JP6260131B2 (en) * 2013-07-26 2018-01-17 株式会社リコー Communication management system, a communication terminal, communication system, and a program

Citations (39)

* Cited by examiner, † Cited by third party
Publication number Priority date Publication date Assignee Title
US20020120760A1 (en) * 2000-05-26 2002-08-29 Gur Kimchi Communications protocol
US6493324B1 (en) 1999-03-29 2002-12-10 Worldcom, Inc. Multimedia interface for IP telephony
US20030046433A1 (en) * 2001-07-25 2003-03-06 Omer Luzzatti Method to synchronize information between online devices
US20040030750A1 (en) 2002-04-02 2004-02-12 Worldcom, Inc. Messaging response system
US6742042B1 (en) 2000-06-28 2004-05-25 Nortel Networks Limited Method and apparatus of presenting ticker information
US20040125756A1 (en) 2002-12-30 2004-07-01 Cisco Technology, Inc. Composite controller for multimedia sessions
US20040133641A1 (en) 2003-01-03 2004-07-08 Nortel Networks Limited Distributed services based on presence technology
US6917612B2 (en) 2000-09-01 2005-07-12 Telefonaktiebolaged L M Ericsson System and method for address resolution in internet protocol (IP)-based networks
US6937597B1 (en) 1999-02-26 2005-08-30 Lucent Technologies Inc. Signaling method for internet telephony
US20050201320A1 (en) 2004-03-10 2005-09-15 Nokia Corporation System and method for pushing content to a terminal utilizing a network-initiated data service technique
US20050223104A1 (en) * 2002-05-31 2005-10-06 Pekka Pessi Protocol engine application interface
US20050262260A1 (en) * 2003-02-28 2005-11-24 On-Demand Technologies, Inc. Two-way audio/video conference system
US20060013233A1 (en) 2004-06-23 2006-01-19 Nokia Corporation Method, system and computer program to provide support for sporadic resource availability in SIP event environments
US20060018292A1 (en) 2004-07-26 2006-01-26 Wiatrowski David G Method and system of scanning a TDMA channel
US7002912B2 (en) 2001-09-06 2006-02-21 Alcatel Architecture for transporting PBX signaling codes via SIP
US20060039367A1 (en) 2004-08-18 2006-02-23 Bellsouth Intellectual Property Corporation SIP-based session control
US20060088152A1 (en) 2004-10-21 2006-04-27 Lightbridge, Inc. Conference-call initiation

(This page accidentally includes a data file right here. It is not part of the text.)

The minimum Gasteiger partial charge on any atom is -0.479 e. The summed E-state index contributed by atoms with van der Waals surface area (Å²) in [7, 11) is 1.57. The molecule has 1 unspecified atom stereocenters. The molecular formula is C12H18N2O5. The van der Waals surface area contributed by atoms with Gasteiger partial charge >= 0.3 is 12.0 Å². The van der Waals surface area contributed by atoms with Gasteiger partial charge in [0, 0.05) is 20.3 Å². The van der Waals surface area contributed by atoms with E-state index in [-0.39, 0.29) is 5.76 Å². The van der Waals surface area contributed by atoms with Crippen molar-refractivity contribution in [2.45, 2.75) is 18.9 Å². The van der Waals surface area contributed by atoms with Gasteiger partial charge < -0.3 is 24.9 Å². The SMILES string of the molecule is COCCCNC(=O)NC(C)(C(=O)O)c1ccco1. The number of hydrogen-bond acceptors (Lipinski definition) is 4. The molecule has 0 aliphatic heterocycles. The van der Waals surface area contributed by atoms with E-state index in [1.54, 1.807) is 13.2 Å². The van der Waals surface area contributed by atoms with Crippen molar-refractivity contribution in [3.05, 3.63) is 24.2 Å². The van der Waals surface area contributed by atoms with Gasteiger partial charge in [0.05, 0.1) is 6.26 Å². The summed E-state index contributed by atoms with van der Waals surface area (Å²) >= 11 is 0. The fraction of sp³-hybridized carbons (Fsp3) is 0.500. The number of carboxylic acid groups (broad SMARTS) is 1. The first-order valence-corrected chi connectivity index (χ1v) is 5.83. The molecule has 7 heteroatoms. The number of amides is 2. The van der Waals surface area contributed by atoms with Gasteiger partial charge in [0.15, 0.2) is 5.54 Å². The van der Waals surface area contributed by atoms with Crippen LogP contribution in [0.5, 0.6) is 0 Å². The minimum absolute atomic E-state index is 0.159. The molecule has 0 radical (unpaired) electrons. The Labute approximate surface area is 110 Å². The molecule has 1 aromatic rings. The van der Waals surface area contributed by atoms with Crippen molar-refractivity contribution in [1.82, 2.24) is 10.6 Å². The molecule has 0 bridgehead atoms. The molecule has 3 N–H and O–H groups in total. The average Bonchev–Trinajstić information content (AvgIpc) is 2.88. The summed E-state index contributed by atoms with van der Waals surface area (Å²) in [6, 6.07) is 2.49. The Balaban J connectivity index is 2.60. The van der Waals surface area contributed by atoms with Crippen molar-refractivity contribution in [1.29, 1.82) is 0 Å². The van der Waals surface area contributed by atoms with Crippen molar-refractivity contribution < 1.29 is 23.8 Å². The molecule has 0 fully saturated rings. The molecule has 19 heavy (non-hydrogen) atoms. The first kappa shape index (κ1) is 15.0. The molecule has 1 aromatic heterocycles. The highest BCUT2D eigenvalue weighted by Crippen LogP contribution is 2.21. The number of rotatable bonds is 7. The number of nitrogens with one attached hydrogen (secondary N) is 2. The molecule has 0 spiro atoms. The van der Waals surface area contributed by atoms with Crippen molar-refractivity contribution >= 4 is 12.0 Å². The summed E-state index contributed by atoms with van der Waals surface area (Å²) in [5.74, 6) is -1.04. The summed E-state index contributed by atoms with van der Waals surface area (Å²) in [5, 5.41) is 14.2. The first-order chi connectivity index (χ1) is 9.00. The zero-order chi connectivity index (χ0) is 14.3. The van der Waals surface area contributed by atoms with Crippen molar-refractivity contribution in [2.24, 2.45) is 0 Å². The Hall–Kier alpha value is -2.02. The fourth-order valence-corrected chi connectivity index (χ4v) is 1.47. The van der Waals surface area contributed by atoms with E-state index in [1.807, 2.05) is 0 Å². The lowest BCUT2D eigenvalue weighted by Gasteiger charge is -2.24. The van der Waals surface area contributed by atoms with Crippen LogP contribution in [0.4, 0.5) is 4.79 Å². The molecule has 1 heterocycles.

US20060146792A1 (en) * 2004-12-31 2006-07-06 Sridhar Ramachandran Voice over IP (VOIP) network infrastructure components and method
US20060155814A1 (en) 2004-12-31 2006-07-13 Sony Ericsson Mobile Communications Ab Media client architecture for networked communication devices
US7151753B2 (en) 2001-12-07 2006-12-19 Telefonaktiebolaget Lm Ericsson (Publ) System and method for establishing a conference call
US7170863B1 (en) 2001-02-12 2007-01-30 Nortel Networks Limited Push-to-talk wireless telecommunications system utilizing a voice-over-IP network
US20070097886A1 (en) 2004-11-05 2007-05-03 Infineon Technologies Ag Method for authomatically setting up and/or controlling a telecommunication conference
US20070159989A1 (en) 2006-01-06 2007-07-12 Samsung Electronics Co., Ltd. SIP enhancements to support network-wide overload control
US7266594B2 (en) 2001-11-07 2007-09-04 Microsoft Corporation Method and system for configuring a computer for real-time communication
US7269655B2 (en) 2003-02-15 2007-09-11 Samsung Electronics Co., Ltd. Method and system for providing an instant messaging service in a mobile communication network
US20070239899A1 (en) * 2006-04-06 2007-10-11 Polycom, Inc. Middleware server for interfacing communications, multimedia, and management systems
US7283506B2 (en) 2003-10-13 2007-10-16 Nokia Corporation System and method for releasing sessions at network entities associated with the sessions
US20070263831A1 (en) * 2006-03-31 2007-11-15 Miao Kai X Method, apparatus and system for client-based distributed PBX for enterprise telephony
US7302053B2 (en) 2003-12-01 2007-11-27 International Business Machines Corporation System and method for providing a communication session
US20070291734A1 (en) * 2005-05-27 2007-12-20 Medhavi Bhatia Methods and Apparatus for Multistage Routing of Packets Using Call Templates